Tiger Conservation Around the World
Tiger tours and conservation programmes are raising the profile of the big cat, but its conservation status remains at an endangered level globally.
The majority of dedicated Tiger tours take place in the jungles and nature reserves of India. The country has the highest numbers of the big cat – comprising around 70% of the global population – primarily due to its strong commitment to conservation programmes implemented as far back as the 1970s.
While the figures from India are impressive, on a global scale the big cat remains on the endangered list, with less than 4,000 surviving in the wild. With eco-tourism projects (including Tiger tours) and conservation programmes bringing attention to their plight, the profile of the big cats has never been higher, but the situation remains critical.
Conservation Through Education
Even in India, where conservationists have had major successes, there is still a culture of fear in some communities when it comes to the big cat. Although the government has declared a 'zero tolerance' of poaching the animal, it's still a problem. Conservationists continue to work with local people to educate them and establish safe practices in order that they can peacefully co-exist with the animal – and the tide is definitely turning.
The Race to Reverse the Decline of the Siberian Tiger
The magnificent Siberian Tiger, also known as the Amur (largest of all the subspecies of Panthera tigris), had been hunted almost to extinction in Russia by the 1940s. At that time some very aggressive conservation laws were implemented, which saw a steady increase in numbers until the 1990s. But with the decimation of the economy came a resurgence in the practice of hunting them for their coats and body parts. Today, despite being protected, there are less than 500 surviving in the wild in Russia, and conservationists are in a desperate race to prevent the species from declining into extinction.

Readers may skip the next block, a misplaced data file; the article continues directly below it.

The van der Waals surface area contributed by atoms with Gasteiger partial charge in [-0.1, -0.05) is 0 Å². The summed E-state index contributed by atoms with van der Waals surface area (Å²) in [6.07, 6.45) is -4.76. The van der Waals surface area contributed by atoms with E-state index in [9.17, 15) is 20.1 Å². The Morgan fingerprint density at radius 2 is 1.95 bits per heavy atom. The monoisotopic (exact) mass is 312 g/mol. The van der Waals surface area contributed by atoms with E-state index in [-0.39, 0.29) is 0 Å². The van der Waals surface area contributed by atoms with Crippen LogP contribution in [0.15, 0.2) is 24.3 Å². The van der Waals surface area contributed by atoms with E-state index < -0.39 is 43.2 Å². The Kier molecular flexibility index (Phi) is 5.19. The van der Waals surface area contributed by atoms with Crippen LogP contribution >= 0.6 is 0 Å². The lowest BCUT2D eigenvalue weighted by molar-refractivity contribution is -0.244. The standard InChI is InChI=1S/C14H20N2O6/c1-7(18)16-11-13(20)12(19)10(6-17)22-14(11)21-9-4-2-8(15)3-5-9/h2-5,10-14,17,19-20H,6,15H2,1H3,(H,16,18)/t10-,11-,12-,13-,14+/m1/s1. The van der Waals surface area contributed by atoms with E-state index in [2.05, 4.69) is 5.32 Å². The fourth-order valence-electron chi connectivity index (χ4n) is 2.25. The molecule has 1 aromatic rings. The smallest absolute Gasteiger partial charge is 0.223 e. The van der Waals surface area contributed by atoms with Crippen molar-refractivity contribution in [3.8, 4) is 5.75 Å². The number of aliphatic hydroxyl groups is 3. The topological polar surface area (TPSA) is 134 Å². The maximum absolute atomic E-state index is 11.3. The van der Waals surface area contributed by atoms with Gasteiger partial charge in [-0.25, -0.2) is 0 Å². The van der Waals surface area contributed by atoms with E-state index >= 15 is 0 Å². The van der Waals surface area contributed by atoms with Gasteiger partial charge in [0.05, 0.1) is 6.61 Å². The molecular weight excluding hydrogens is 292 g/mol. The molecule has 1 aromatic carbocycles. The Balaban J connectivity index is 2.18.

Tigers come under some measure of protection everywhere except Burma, though poachers continue to hunt them in China and the far east of Russia, sometimes using poisons instead of bullets – which can also threaten the delicate balance of the eco-system. High profile global campaigns have meant a dramatic decline in the fur trade, but, unfortunately, there is still a demand for the big cat's body parts for use in the lucrative traditional Chinese medicine market.
The Future of Panthera tigris
The big cat was recently voted as the most popular animal in the world and, while the title has merely aesthetic merit, it does show that conservationists are making progress in raising its profile. This is borne out by recently released figures that show an increase in the animal's population for the first time in a century.
The desperate situation cannot be overstated, however, and the surviving numbers are extremely low – critical in some subspecies. As well as the threat of disappearing habitat, global warming and pollutants also play a role in the endangerment of its survival. A limited gene pool (with pockets of populations breeding too closely within their own families) is another factor affecting their long-term future.
A Global Issue
But it's not all bad news. Genetic profiling, tougher penalties for poaching and an innovative programme to relocate some of India's big cats to other habitats – both within the country and internationally – are all positive steps in the fight for survival. Tiger tours and other responsible eco-tourism projects continue to champion the issue and there are a number of dedicated conservation organisations (including Project Tiger and the WWF) committed to ensuring its sustained, long-term survival.
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ABOUT THE AUTHOR
Marissa Ellis-Snow is a freelance nature writer with a special interest in Tigers. Being passionate about her subject, Marissa chooses the expert-led Tiger tours organised by Naturetrek, which have brought her unforgettable sightings of a wide range of wildlife in some of the most spectacular regions on Earth.